Challenging the “Cookie Cutter” Mold – The Cristalee McSweeney Story
Cristalee first connected with the VWW community through the Schoolhouse in South Burlington, VT nearly ten years ago. Her older daughter became very involved in the camp, attending for three summers in a row and eventually returning as a junior counselor in high school. Cristalee talks about the structure and the community that the camp provided where her daughter felt she could challenge the “cookie cutter” mold which so many women and girls feel themselves pushed into and “encouraged [her] and other young women to see their potential, and to see their potential in a non-traditional way.”
Cristalee’s younger daughter, Hannahlei, also a three year camper and now participant in Y.A.C. (Youth Advisory Council), has had her own experiences with Rosie’s Girls. Hannahlei contracted a life threatening virus which has compromised her mobility, and ability to fight off infections, as well as causing an incurable seizure and pain disorder. Speaking with Hannahlei, she begins by telling me that “it was the first camp where I was allowed to do things on my own”, starting on the first day by flying a small airplane at the Burlington Airport. Her mother echoes this, adding that “the biggest thing that I think Rosie’s Girls and Vermont Works for Women did was they actually called me and said ‘we want Hannahlei to come to camp independently’… and the first day Hannahlei came home and said ‘mom, today was the first day I didn’t feel disabled’.”
However, Rosie’s Girls represented not just a space where she was allowed to participate, but where she was encouraged to take ownership of herself and her body, and where she felt seen and heard through a lens not defined by her differing abilities or her crutches, but by who she is as a person, as Hannahlei. Cristalee speaks about how, as a parent, it “gives me trust in our community that there’s a group of people, an organization… that’s normalizing differences and not making anyone feel like they’re not part of that collective circle.” And this isn’t unique to Hannahlei; at camp, all girls are encouraged to define their needs and themselves as individuals, and then to come together and discuss what they share and how they are part of a larger group.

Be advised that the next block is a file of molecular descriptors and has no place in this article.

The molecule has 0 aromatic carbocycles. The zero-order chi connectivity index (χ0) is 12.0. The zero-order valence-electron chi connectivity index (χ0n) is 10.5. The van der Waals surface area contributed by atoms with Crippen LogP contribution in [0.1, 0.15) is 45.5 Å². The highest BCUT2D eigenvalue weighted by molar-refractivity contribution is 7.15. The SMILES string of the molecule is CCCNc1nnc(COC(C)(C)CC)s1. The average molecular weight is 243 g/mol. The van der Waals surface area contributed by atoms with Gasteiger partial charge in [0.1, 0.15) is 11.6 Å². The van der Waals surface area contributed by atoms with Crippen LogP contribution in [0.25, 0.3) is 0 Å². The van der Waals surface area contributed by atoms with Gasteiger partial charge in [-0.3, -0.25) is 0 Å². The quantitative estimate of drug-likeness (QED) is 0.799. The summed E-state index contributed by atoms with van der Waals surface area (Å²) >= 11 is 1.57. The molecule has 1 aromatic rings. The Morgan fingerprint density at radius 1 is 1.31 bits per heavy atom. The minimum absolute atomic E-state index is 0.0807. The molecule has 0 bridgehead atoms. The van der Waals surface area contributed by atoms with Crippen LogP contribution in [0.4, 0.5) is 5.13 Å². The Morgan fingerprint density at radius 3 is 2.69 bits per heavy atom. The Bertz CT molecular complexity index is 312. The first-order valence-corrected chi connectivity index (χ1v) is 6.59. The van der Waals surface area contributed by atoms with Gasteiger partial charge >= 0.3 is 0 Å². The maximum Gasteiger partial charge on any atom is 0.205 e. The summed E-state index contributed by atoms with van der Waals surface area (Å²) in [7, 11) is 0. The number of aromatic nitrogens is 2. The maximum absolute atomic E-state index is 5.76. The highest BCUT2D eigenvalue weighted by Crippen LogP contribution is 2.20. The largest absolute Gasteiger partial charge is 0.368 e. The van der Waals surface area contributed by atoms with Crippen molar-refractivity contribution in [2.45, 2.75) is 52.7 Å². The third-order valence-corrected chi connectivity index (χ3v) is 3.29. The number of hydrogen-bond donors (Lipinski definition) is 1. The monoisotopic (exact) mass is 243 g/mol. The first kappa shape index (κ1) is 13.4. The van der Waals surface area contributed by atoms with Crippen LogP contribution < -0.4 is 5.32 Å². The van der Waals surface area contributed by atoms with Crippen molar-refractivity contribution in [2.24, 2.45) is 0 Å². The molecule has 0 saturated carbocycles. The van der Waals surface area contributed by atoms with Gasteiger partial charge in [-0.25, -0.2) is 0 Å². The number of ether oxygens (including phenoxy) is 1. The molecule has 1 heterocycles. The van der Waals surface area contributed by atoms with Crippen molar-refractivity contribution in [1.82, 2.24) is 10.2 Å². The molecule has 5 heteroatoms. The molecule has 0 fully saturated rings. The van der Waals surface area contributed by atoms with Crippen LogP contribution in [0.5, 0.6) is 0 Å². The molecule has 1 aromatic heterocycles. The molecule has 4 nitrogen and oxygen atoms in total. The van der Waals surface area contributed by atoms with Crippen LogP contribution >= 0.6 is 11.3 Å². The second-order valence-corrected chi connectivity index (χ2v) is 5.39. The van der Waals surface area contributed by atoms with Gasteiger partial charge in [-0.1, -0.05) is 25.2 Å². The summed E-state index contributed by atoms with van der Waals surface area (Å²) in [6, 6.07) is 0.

The ability to take ownership of her own voice and her place in a community is a recurring theme. Hannahlei describes her grandparents as conservative but feels that Rosie’s Girls has given her the tools and confidence to talk about complex and sometimes sensitive issues about which her grandparents sometimes disagree. She says she has found her voice and feels that “it actually built a really good relationship with my papa. I can talk to him but he can have his opinions and I can have mine.” Her mother adds to this, saying:
“Hannah has developed the strength and self-confidence to have a voice. And not just to have that voice but to define that voice. And to redefine that voice and to challenge other people and that’s a skill that I want her to have for life; how do you engage in meaningful dialogue with someone and have discourse.”
When speaking with Hannahlei, this is most apparent when asking what she wants to do moving forward. Hannahlei dreams of one day becoming a Disney princess and she laughs a little when she says it. However, as we move forward through the conversation, she explains her desire to “make it OK to be a different kind of princess” and in that way, show other women and girls that there are a multitude of possible identities and that they can be whoever they want to be. She tells me “I can be a Rosie the Riveter and can also be a Disney princess.”
This insight is so often something that we miss, the idea that as a woman, you can be a scientist and like pop music, that you can be a feminist and wear makeup, that different facets of identity aren’t mutually exclusive, and even if you’re a princess, you can still carry a tool box. Hannahlei tells me that “a princess doesn’t have to fit that mold” of being skinny, blonde and blue eyed and that as a result of her experiences at Rosie’s Girls, she now has the tools she needs to help break that mold.
For Cristalee and her family, the experience of Rosie’s Girls has fundamentally shaped who they are and changed their perspective on the world. When I ask her what the biggest thing she feels Hannahlei gained, she tells me confidence, “like that she could do anything”, from the very first day of camp when the girls went to the airport and flew a plane, to being a Disney princess and breaking the mold of what girls can do and who they can be. She tells me that she recently found a piece of writing of Hannahlei’s where she said
“Rosie’s Girls was the moment in time when [I] realized that [I] could be more than what everybody thought [I] could be”
and says that if that doesn’t shine the light on what RG does for girls, she doesn’t know what would.